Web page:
In the mid 1990s, Hush Puppies—an old-fashioned kind of shoe—became suddenly, unexpectedly popular. Fashion photographers in New York City were talking about how Hush Puppies were becoming “hip” again; supposedly, young people were going to stores and buying Hush Puppies in bulk. By 1995, a handful of key fashion designers had included Hush Puppies in their work, and a handful of celebrities wore Hush Puppies to fashion and film premiers. Hush Puppies quadrupled their sales in less than a year; then, they quadrupled again in the next year. How did Hush Puppies become so popular, so quickly?
Hush Puppies are an important example of the Tipping Point phenomenon for Gladwell, because, on, the surface, it seems so unlikely that they could suddenly become popular. Hush Puppies were a product of the 1950s, a decade often associated with “square-ness” and conventionality; therefore, it seems unlikely that such a shoe would become popular among young, hip people in the 1990s. The fact that the shoes did, in fact, soar to popularity is a mystery in need of a solution—and in his book, Gladwell will try to provide one.
Gladwell gives another example of sudden, unexpected changes: the New York neighborhood of Brownvsille. At late as the 90s, there were staggering numbers of murders in Brownsville, and children grew up learning not to ride their bikes through Brownsville—there were gangs and drug dealers everywhere. Then, suddenly, crime started going down. Some experts say this is because policing became more efficient and effective in Brownsville—but changes in policing can’t entirely explain how Brownsville changed so rapidly. The murder rate in Brownsville fell by 66% in less than 5 years.
The second phenomenon the book describes, crime rates in Brownsville, is wildly different from the first (the popularity of the Hush Puppy), and yet they have a couple features in common. The crime rates in Brownsville didn’t just decrease; they fell extremely rapidly, to the point where traditional criminological explanations, such as improvements in policing technique, failed to explain the changes.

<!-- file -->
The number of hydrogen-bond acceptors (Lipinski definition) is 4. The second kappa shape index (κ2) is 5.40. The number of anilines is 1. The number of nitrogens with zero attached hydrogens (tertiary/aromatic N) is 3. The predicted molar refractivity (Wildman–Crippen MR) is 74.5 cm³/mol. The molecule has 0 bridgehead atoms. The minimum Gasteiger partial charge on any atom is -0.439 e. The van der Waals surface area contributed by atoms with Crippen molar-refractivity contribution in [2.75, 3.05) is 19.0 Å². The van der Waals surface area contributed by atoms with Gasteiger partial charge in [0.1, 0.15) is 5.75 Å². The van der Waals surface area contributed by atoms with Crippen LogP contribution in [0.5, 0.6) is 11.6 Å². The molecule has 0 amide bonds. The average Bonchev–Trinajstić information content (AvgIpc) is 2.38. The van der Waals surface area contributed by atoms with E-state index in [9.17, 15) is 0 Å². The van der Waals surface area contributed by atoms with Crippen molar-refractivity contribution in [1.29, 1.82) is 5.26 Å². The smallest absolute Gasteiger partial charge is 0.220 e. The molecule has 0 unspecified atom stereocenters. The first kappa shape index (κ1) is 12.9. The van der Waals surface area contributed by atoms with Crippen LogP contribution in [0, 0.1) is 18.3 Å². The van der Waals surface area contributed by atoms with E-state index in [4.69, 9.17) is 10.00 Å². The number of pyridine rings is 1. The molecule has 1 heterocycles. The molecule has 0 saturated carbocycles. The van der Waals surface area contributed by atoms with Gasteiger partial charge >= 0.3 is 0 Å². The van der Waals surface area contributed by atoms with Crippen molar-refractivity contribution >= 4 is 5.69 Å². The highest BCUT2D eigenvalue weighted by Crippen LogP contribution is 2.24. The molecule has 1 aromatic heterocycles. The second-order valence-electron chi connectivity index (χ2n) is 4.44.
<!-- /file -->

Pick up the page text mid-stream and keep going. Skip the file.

This book, The Tipping Point, will study how ideas, products, messages, and behaviors spread throughout society. There are three aspects of the spread of ideas that the book will focus on. First, ideas are contagious, almost like a viral epidemic—people imitate an idea, other people imitate those people, and so on. Second, ideas seem to spread because small changes can have big effects—for example, the handful of Manhattan hipsters who wore Hush Puppies started a trend that eventually influenced millions of American consumers. Finally, the spread of ideas is quick— Hush Puppies quadrupled sales in one year, for example. So the book will focus on the contagiousness of ideas, the fact that small changes in ideas can have major effects, and the speed with which ideas spread.
The topic of The Tipping Point is very broad and somewhat difficult to describe, so Gladwell offers a convenient outline here. The book will study many different kinds of trends: trends in products, trends in ideas, trends in behaviors, etc. But what is a trend? As Gladwell sees it, a trend is a sudden, large-scale increase in the popularity and pervasiveness of an idea or product. The book compares trends to outbreaks of disease (an analogy it will use again and again), but the fact that Gladwell compares trends to viruses doesn't mean that he’s criticizing them. He isn’t primarily concerned with the ethics or moral implications of trends: he wants to describe why trends do or don’t happen.
One term for a sudden change in ideas, products, messages, and behaviors is a “Tipping Point.” The Tipping Point is a counterintuitive phenomenon, for a couple reasons. Most people think that life is full of steady progressions. But in fact, many of the most important events in life happen suddenly and unexpectedly, so that there’s no way to predict them in advance. The phenomenon of snow is a great example of a Tipping Point that everybody knows: water gets colder and colder without changing visibly—but then, when it cools to below 32 degrees, it suddenly changes in very obvious ways.
In this important section, Gladwell coins the phrase “Tipping Point” to refer to small changes that nonetheless trigger major trends. In the years since Gladwell’s book, “tipping point” has become a common phrase in business science, sociology, and dozens of other fields. The passage is also interesting because it tries to correct for people’s intuitive understanding of how the world works. While many might think that major events in life take place either because of large changes or slow, accumulating changes, Gladwell argues that tiny, inconspicuous changes often trigger the longest lasting effects.
Gladwell’s book will study many different people and places, in order to answer two major questions about Tipping Points: 1) why do some ideas, behaviors, and products start “epidemics” while others don’t? and 2) How we can deliberately start and control epidemics?
Gladwell outlines the structure of his book: the first five chapters study different rules for social epidemics, while the final three chapters look at specific attempts to control epidemics.